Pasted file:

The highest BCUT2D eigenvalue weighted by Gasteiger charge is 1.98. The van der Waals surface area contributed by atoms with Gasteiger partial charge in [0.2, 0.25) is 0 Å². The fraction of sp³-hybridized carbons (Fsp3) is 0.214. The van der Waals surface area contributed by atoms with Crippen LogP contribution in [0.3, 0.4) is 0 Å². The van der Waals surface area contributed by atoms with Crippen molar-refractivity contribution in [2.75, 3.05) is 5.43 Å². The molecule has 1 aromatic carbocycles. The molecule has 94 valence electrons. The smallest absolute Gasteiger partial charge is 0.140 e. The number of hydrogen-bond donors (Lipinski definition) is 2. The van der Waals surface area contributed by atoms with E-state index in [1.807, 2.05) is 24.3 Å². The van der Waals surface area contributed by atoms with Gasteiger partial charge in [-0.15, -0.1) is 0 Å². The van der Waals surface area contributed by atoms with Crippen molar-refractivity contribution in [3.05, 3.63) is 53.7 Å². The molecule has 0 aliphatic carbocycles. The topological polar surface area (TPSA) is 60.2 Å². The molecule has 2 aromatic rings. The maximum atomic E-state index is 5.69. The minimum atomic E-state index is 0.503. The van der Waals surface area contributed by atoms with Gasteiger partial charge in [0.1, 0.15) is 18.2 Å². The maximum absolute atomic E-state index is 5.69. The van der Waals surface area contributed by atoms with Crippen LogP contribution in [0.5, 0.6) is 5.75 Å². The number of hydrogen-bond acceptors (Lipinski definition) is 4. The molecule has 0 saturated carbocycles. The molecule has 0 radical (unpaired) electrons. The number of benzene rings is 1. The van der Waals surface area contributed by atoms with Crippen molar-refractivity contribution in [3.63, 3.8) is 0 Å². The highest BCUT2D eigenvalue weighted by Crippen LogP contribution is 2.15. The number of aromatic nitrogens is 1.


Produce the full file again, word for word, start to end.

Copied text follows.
The highest BCUT2D eigenvalue weighted by Gasteiger charge is 1.98. The van der Waals surface area contributed by atoms with Gasteiger partial charge in [0.2, 0.25) is 0 Å². The fraction of sp³-hybridized carbons (Fsp3) is 0.214. The van der Waals surface area contributed by atoms with Crippen LogP contribution in [0.3, 0.4) is 0 Å². The van der Waals surface area contributed by atoms with Crippen molar-refractivity contribution in [2.75, 3.05) is 5.43 Å². The molecule has 1 aromatic carbocycles. The molecule has 94 valence electrons. The smallest absolute Gasteiger partial charge is 0.140 e. The number of hydrogen-bond donors (Lipinski definition) is 2. The van der Waals surface area contributed by atoms with E-state index in [1.807, 2.05) is 24.3 Å². The van der Waals surface area contributed by atoms with Gasteiger partial charge in [-0.15, -0.1) is 0 Å². The van der Waals surface area contributed by atoms with Crippen molar-refractivity contribution in [3.05, 3.63) is 53.7 Å². The molecule has 0 aliphatic carbocycles. The topological polar surface area (TPSA) is 60.2 Å². The molecule has 2 aromatic rings. The maximum atomic E-state index is 5.69. The minimum atomic E-state index is 0.503. The van der Waals surface area contributed by atoms with Gasteiger partial charge in [0.1, 0.15) is 18.2 Å². The maximum absolute atomic E-state index is 5.69. The van der Waals surface area contributed by atoms with Crippen LogP contribution in [0.5, 0.6) is 5.75 Å². The number of hydrogen-bond acceptors (Lipinski definition) is 4. The molecule has 0 saturated carbocycles. The molecule has 0 radical (unpaired) electrons. The number of benzene rings is 1. The van der Waals surface area contributed by atoms with Crippen molar-refractivity contribution in [3.63, 3.8) is 0 Å². The highest BCUT2D eigenvalue weighted by Crippen LogP contribution is 2.15. The number of aromatic nitrogens is 1.